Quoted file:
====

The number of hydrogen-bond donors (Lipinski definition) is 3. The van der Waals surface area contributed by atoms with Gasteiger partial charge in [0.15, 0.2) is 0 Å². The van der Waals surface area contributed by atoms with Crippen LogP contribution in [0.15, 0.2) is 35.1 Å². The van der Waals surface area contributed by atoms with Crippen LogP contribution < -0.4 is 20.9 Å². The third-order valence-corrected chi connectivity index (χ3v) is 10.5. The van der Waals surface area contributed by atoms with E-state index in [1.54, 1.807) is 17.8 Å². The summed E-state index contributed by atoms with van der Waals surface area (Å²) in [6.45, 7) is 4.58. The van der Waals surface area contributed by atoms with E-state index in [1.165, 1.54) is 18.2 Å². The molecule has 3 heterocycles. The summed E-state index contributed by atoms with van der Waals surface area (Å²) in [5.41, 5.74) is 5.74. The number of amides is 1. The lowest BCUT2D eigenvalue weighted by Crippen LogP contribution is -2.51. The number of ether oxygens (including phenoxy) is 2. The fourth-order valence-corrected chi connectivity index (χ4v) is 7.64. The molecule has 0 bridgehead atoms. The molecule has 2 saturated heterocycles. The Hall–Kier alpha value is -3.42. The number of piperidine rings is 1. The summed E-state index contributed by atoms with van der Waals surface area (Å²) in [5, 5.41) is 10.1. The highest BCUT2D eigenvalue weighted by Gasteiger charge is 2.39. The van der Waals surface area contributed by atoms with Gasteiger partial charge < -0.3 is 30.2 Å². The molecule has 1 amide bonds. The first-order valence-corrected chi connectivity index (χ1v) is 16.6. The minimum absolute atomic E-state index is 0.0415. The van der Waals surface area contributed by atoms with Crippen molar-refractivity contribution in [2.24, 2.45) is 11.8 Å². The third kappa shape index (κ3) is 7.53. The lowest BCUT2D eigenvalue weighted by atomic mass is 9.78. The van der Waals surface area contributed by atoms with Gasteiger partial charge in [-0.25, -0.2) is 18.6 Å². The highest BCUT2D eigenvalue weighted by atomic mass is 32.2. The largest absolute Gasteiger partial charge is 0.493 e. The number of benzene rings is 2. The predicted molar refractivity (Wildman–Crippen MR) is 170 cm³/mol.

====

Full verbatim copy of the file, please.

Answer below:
The number of hydrogen-bond donors (Lipinski definition) is 3. The van der Waals surface area contributed by atoms with Gasteiger partial charge in [0.15, 0.2) is 0 Å². The van der Waals surface area contributed by atoms with Crippen LogP contribution in [0.15, 0.2) is 35.1 Å². The van der Waals surface area contributed by atoms with Crippen LogP contribution < -0.4 is 20.9 Å². The third-order valence-corrected chi connectivity index (χ3v) is 10.5. The van der Waals surface area contributed by atoms with E-state index in [1.54, 1.807) is 17.8 Å². The summed E-state index contributed by atoms with van der Waals surface area (Å²) in [6.45, 7) is 4.58. The van der Waals surface area contributed by atoms with E-state index in [1.165, 1.54) is 18.2 Å². The molecule has 3 heterocycles. The summed E-state index contributed by atoms with van der Waals surface area (Å²) in [5.41, 5.74) is 5.74. The number of amides is 1. The lowest BCUT2D eigenvalue weighted by Crippen LogP contribution is -2.51. The number of ether oxygens (including phenoxy) is 2. The fourth-order valence-corrected chi connectivity index (χ4v) is 7.64. The molecule has 0 bridgehead atoms. The molecule has 2 saturated heterocycles. The Hall–Kier alpha value is -3.42. The number of piperidine rings is 1. The summed E-state index contributed by atoms with van der Waals surface area (Å²) in [5, 5.41) is 10.1. The highest BCUT2D eigenvalue weighted by Gasteiger charge is 2.39. The van der Waals surface area contributed by atoms with Gasteiger partial charge < -0.3 is 30.2 Å². The molecule has 1 amide bonds. The first-order valence-corrected chi connectivity index (χ1v) is 16.6. The minimum absolute atomic E-state index is 0.0415. The van der Waals surface area contributed by atoms with Crippen molar-refractivity contribution in [2.24, 2.45) is 11.8 Å². The third kappa shape index (κ3) is 7.53. The lowest BCUT2D eigenvalue weighted by atomic mass is 9.78. The van der Waals surface area contributed by atoms with Gasteiger partial charge in [-0.25, -0.2) is 18.6 Å². The highest BCUT2D eigenvalue weighted by atomic mass is 32.2. The largest absolute Gasteiger partial charge is 0.493 e. The number of benzene rings is 2. The predicted molar refractivity (Wildman–Crippen MR) is 170 cm³/mol.